You Don’t Understand the Bible because you are Christian

 

                                                                        Review by Israel Drazin                                 

                                  

You Don’t Understand the Bible because you are Christian

By Richard Gist

Friesen Press, 2014, 176 pages

ISBN 978-1-4602-4271-7

Cost: $13.99

 

I enjoyed this book; it is intelligent, informative, and thought-provoking. It is not a Christian book, and not even religious, at least not in the usual way people think of religious. It is a book written by a Protestant minister that explains why most people, and this includes non-Christians, are unable to understand both the Hebrew Bible and the New Testament. Richard Gist shows very persuasively, with interesting examples, in easy to read English, that is often interspersed with humor, that, among other reasons, most Bible readers are unable to understand the Bible because they take certain events literally when they were not meant to be so, are misled by mistaken translations, miss the humor and word-play in the chapters, are unable to see the subtleties in the original Hebrew or Greek, and do not know the history, mind-set, and goal of the Bible writers. Furthermore “we arrogantly insist on violating the biblical text by adding things that are not there,” such as reading into the text the notion of “original sin,” which is not in the Hebrew Bible, and which makes its first appearance in New Testament Romans 5:12. We are also frequently deluded by what we hear from the pulpit, which is untrue; many preachers today create “a Bible that (does) not exist to preach messages they (want) to convey.”

 

Gist shows us what we do not see. For example, in chapter two, Gist explains why God accepted Abel’s animal sacrifice and rejected Cain’s farm produce offering. The story reflects the ancient fights between farmers and shepherds. Gist describes this history in several interesting pages.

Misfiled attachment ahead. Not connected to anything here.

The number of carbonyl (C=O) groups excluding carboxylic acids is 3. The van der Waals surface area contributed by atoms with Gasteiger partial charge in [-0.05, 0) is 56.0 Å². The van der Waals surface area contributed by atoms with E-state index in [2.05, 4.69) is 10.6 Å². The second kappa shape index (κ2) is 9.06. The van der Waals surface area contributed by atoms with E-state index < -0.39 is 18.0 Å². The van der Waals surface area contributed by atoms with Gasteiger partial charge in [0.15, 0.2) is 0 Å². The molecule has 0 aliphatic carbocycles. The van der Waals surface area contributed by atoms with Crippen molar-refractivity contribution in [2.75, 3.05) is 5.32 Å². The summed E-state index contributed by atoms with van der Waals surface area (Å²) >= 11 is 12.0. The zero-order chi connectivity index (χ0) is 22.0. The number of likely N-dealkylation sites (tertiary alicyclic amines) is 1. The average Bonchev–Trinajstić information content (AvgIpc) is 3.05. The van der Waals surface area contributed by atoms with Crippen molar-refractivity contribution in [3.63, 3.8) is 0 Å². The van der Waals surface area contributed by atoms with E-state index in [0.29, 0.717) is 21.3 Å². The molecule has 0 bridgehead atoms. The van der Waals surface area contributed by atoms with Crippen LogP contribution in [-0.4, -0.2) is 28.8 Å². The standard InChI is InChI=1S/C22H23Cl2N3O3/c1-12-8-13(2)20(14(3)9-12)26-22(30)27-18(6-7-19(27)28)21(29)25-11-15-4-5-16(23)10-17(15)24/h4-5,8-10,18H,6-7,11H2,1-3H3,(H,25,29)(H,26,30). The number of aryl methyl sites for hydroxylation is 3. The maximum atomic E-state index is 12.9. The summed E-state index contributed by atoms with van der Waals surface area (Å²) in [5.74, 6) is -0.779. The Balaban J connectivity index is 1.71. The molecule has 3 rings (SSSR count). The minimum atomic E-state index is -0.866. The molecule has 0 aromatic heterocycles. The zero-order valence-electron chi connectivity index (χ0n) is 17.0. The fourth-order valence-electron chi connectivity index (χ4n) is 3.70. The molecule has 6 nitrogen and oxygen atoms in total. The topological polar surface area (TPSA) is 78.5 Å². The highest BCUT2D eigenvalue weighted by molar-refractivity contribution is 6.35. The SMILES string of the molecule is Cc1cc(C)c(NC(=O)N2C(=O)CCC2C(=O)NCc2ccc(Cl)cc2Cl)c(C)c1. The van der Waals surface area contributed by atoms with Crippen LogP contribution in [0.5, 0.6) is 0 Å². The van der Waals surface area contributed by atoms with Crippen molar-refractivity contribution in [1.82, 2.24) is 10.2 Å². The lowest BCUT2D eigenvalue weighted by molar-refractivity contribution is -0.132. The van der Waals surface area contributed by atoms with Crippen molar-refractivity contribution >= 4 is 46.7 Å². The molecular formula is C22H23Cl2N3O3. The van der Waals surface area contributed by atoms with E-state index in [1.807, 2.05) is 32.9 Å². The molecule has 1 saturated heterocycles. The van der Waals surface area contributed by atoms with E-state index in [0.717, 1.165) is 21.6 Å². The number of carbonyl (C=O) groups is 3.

Gist gives examples where the Bible is offering humorous events or descriptions that people misunderstand when they read the passage soberly today. Esau, for example, is described as red and hairy. “In Hebrew, the word ‘red’ is edom, and the word ‘hairy’ is se’ir. Edom, of course, refers to the territory of that name, and se’ir is the mountain range that dominated Edom.” When Esau came famished from the field, and begged Jacob for “that red, red stuff,” ancient Hebrew readers saw the joke – a red man begging red – which English readers miss.

 

The nuances of Hebrew words are missed. Moses was placed in a teva in Exodus 2:3. The word means “ark”; it is the identical term used for Noah’s ark, the only other time the word appears in the Hebrew Bible. The English translation “basket” misses the connection; both men are set in an ark on water and save people.  In the book of Ruth, Ruth lies down at Boaz’s “feet.” But the Hebrew term for feet, margelotav, appears only one other time in the Hebrew Bible, in Daniel 10:6 to describe the lower extremity of an angel. In Isaiah 6:2 angels covered their faces and feet with their wings. Why did they cover their “feet”? Gist shows many examples where “feet” is used in the Hebrew Bible as a metaphor for genitals. This nuance is missed in translations.